Over the next season and a half, Prior was quite possibly the best pitcher in baseball, the kind that filled up stadiums night in and night out. Between 2002 and 2003, he ranked 2nd in ERA (2.74) and 3rd in FIP (2.79), finishing only behind Pedro Martinez and Curt Schilling. Over the same time, he also was 9th in pitcher fWAR (10.2), despite throwing 46 fewer innings than any of the 8 pitchers ahead of him. Prior was nothing less than dominant over the two seasons, striking out 29.1% of the batters he faced while walking just 6.4%. To put his strikeout numbers in perspective - Prior's rate over his first 328 big league innings would have been the best mark in the Major's last season, besting Yu Darvish's 27.1%. But then we need to take into account that batters are striking out much more frequently now than they were in the early 2000's. Back then, the league struck out just 16.8% of the time, compared to 19.8% of the time last season. Obviously it doesn't work exactly this way, but 22-year-old Mark Prior's strikeout rate might have been close to 35%, had he been a big leaguer last season.

Sadly, we all know what happened next, with injuries derailing his career and keeping him from possible Cy-Young seasons and enshrinement into Cooperstown. What you may not know, however, is that Prior is still fighting to pitch in the Major Leagues, something he has not done since 2006. After the 2006 season, he missed the next four years, before resurfacing as a reliever in the now extinct Independent Golden League with the Orange County Flyers. His performance there earned him a minor league deal with the Texas Rangers, and he has spent each of the last three seasons in Triple-A with different organizations. Last year, he started off the season hot with Pawtucket, allowing just four hits and striking out 19 batters over his first 8 innings, prompting some speculation of a promotion. Alas, it did not happen and this year he's on to yet another organization, pitching for Cincinnati's Triple-A affiliate in Louisville. As a 32-year-old, his prospects of rekindling his former success are nearly zero, and even the chances that he carves out another 3-5 years of big league time are minimal. Regardless, I will continue watching and rooting for him to carve out a niche as a big league reliever, and I will always look back and wonder what could have been, had he just stayed healthy.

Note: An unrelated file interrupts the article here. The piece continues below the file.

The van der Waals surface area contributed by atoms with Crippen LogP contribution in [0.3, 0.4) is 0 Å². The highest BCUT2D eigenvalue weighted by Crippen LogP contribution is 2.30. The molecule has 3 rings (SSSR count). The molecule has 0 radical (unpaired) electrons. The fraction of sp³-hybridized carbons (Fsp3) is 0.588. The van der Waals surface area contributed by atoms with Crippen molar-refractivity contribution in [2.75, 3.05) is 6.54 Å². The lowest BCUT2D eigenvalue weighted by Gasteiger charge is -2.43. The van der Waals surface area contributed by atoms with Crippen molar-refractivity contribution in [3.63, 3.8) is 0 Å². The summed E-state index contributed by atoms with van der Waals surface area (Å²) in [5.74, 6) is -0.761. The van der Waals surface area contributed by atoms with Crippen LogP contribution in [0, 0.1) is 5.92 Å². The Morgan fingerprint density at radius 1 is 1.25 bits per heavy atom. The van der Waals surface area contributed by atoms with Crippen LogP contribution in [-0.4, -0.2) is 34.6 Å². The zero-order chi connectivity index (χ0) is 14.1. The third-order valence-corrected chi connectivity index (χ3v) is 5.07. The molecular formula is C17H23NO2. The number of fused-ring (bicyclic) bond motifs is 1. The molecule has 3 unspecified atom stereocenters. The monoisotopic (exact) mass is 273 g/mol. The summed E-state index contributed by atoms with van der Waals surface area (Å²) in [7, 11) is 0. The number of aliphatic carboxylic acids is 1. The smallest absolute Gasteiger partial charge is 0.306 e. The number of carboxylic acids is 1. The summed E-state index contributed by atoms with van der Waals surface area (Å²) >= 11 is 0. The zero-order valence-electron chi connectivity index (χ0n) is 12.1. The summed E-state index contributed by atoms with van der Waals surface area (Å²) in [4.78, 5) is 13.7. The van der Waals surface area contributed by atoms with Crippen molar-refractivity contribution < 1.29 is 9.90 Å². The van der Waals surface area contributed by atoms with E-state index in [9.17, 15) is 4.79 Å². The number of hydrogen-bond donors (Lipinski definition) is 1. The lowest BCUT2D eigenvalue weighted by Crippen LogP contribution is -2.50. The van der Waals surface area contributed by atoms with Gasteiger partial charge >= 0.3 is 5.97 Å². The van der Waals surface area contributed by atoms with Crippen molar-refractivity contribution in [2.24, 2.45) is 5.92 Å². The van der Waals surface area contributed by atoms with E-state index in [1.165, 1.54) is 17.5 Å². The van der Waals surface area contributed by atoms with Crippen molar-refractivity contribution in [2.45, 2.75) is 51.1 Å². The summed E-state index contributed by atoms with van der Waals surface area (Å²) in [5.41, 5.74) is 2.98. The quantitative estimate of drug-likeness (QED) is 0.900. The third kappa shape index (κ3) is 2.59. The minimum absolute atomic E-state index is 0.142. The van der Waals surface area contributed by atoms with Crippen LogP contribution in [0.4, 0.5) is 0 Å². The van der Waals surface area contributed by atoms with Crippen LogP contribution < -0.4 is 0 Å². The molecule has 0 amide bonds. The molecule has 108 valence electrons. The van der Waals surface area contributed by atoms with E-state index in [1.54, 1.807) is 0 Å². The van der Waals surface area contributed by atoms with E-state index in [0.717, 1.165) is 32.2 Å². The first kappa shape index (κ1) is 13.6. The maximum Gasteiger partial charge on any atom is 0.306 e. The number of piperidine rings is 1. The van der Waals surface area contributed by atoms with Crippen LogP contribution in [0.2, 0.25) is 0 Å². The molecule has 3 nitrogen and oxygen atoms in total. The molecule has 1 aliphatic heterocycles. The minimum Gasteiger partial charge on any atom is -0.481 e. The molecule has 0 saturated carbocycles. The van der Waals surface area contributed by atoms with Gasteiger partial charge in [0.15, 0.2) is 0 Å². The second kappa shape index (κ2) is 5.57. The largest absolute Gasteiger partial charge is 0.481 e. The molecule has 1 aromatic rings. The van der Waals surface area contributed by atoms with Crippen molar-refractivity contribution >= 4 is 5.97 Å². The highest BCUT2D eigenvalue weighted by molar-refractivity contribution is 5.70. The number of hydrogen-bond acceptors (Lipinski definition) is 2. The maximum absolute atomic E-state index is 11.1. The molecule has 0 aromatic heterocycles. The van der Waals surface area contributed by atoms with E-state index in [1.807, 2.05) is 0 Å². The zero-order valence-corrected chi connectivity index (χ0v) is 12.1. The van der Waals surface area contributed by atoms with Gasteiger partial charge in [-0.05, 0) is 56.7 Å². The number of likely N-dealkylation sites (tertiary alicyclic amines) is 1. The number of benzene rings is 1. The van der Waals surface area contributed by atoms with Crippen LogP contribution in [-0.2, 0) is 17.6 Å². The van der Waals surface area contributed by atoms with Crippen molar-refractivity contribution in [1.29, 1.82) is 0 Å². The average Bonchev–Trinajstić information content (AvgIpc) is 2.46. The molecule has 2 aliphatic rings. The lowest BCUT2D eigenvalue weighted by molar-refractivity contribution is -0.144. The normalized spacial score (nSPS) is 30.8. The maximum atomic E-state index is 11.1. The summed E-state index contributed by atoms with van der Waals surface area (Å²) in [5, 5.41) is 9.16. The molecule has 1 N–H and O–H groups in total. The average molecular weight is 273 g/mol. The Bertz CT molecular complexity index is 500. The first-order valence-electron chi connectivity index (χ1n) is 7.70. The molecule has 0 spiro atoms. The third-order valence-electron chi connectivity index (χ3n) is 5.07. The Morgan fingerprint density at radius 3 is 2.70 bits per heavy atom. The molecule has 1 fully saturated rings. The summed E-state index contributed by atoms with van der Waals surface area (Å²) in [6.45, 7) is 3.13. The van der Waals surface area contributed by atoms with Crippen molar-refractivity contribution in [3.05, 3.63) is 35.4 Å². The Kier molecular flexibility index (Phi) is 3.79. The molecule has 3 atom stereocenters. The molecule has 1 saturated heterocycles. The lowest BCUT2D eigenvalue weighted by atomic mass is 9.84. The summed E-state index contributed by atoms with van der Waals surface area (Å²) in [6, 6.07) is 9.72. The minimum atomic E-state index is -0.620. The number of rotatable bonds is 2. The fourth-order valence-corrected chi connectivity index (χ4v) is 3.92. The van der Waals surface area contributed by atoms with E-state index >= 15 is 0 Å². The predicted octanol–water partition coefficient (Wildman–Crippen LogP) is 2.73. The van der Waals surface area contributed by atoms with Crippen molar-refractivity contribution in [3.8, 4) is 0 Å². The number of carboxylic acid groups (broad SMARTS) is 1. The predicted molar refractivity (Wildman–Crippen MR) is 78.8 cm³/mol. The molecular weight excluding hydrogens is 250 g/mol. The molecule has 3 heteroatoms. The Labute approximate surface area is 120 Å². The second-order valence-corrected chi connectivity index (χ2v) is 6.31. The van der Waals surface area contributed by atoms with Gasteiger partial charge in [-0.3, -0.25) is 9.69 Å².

My apologies if I brought up any painful memories for Chicago fans. For more on the Cubs, be sure to check out SB Nation's Bleed Cubbie Blue.

Andrew Ball is a writer for Beyond the Box Score, Fake Teams, and Fantasy Ninjas.

You can follow him on twitter @Andrew_Ball.